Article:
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I read books, I write about books, I would probably marry a book if I could find one who liked me enough. Three words to describe me mature, irresponsible, contradictory, unreliable...oh...that's four...

Pure Unadulterated Irvine (Warning strong language!)

The Sex Lives of Siamese Twins by Welsh, Irvine (2014) Hardcover - Irvine Welsh

Title:

 

The Sex Lives of Siamese Twins

 

Who Wrote It?

 

You know bloody well who wrote it, ya fuckin' nonce! Irvine Welsh, filthy author of such filthy books as Filth, and a little book called Trainspotting.

 

Plot in a Box:

 

Despite the lurid title, Sex Lives is only tangentially concerned with the carnal proclivities of conjoined persons. A fitness trainer saves the day by preventing a murder, only to discover the man she has played Good Samaritan to is a child rapist. Through this she meets the client of her dreams/nightmares and goes donkey-balls crazy.

 

Invent a new title for this book:

 

Ying and Yang Chang and Eng

 

Read this if you liked:

 

Welsh in general, Pumping Iron, awful people, Chemical Pink by Katie Arnoldi, Body by Harry Crews.

 

Meet the book's lead(s):

 

Psychotic fitness freak Lucy Brennan, who is the closest Welsh has ever come to writing a female Begbie.

 

Lena Sorenson, brilliant artist slash tubby sack of woe-is-me.

 

Said lead(s) would be portrayed in a movie by:

 

Michelle Rodriguez has the appropriate combination of sexy and tough for Lucy, and Lena would be the perfect role to help Melissa McCarthy break out of her shitty-comedy rut—but she would have to commit to some reverse De Niro type weight loss for the end. I smell Oscar!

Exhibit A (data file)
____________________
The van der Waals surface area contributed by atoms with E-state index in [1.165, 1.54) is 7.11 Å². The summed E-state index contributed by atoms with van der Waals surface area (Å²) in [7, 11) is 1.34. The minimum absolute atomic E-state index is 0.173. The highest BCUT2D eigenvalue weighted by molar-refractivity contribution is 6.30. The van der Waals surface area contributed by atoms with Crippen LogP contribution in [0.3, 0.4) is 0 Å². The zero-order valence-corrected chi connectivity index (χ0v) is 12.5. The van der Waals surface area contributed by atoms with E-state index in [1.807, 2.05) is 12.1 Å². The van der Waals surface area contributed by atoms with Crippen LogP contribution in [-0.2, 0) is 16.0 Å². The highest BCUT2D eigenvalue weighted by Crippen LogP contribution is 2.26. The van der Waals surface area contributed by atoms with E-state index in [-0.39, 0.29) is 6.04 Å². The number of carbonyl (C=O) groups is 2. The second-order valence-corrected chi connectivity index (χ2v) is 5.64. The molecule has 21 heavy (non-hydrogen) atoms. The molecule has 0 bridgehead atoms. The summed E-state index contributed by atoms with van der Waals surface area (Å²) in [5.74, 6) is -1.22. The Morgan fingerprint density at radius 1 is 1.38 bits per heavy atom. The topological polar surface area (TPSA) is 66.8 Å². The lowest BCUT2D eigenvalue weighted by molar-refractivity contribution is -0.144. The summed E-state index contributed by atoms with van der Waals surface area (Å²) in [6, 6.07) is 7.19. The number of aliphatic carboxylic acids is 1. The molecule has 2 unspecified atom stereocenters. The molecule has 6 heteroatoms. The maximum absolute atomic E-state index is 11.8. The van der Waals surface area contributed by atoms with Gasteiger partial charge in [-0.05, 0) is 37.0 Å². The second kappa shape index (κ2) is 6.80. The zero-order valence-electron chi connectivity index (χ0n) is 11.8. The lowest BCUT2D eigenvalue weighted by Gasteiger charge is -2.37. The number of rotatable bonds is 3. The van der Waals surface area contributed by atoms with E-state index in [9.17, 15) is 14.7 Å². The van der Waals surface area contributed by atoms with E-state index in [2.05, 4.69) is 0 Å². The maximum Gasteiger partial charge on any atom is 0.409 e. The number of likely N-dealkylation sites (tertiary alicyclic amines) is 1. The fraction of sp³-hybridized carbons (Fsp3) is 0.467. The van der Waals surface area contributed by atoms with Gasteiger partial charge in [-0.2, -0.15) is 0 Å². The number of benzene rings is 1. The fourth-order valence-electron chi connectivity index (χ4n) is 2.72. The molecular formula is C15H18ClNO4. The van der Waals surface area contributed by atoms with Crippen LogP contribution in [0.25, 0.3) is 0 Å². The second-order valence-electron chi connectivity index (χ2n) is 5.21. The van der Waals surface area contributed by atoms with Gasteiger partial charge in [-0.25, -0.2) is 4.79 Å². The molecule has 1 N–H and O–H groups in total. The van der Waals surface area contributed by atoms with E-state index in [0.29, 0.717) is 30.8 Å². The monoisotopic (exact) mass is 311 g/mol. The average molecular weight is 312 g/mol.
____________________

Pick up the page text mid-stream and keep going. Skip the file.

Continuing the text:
Setting: Would you want to live there?

 

Nope. Miami is like someone took the worst parts of LA and the Jersey Shore and mashed them together. P. Diddles (the P is for Party!) and the Latin guidos can have it*.

 

What was your favorite sentence?

It shows the actors Kristen Stewart and Megan Fox attached from the hip up, sitting on a park bench, snootily turned away from each other. Ryan Reynolds stands behind them, looking on in hapless appeal. It has the split logline:

Two Feisty Girls
One Smokin' Hot Body
Big Trouble

 

The Verdict:

 

This is Welsh's second Miami-set novel and the first to feature an entirely Scot-free cast. While reading it, you may find yourself wondering: Who the hell does this cheeky foreigner thinks he is? He may know a thing or two about dirt bag Scots, but how dare he presume to understand dirt bag Americans? Well, I've got news for you, sweetie-pie, Welsh has slowly been distancing himself from the motherland for a while—both on the page and in real life. Miami is one of the places he calls home now—and he has those fools DEAD RIGHT*. So put that in your juicer and drink it.

So if you've always wanted to read Welsh but were scared off by the accents, this is the place to start. Good news: the man has not softened with age. Sex Lives gives just as many fucks as any of Welsh's earlier works: NONE. The characters are equally reprehensible, the scenarios equally over the top (if not more so). But, if I may qualify that statement, it's also got heart. Or, at least, a shriveled arrhythmic version of it.

This is a messy novel about messy lives. It is borderline schizo, which I know is a commonly misused term, but saying "borderline borderline personality disorder" just doesn't work in reference to a book, let alone in a sentence. It is about completely different people and their similarities, as well as identical people who couldn't be more different. Along the way these personalities evolve, cross spectrum, their differences converging towards the center, before passing each other going in the opposite direction, leaving the reader wondering who is crazy and who is sane. (Hint: They're all crazy.) If that doesn't make any sense, let's just say Sex Lives is a blistering parody of fitness culture, the art world, and the hypothetical place where the two collide.


*Full disclosure: Everything I know about Miami I learned from Scarface and rap videos. I have never actually been.

 

Bookshots review written for LitReactor.com by Josh Chaplinski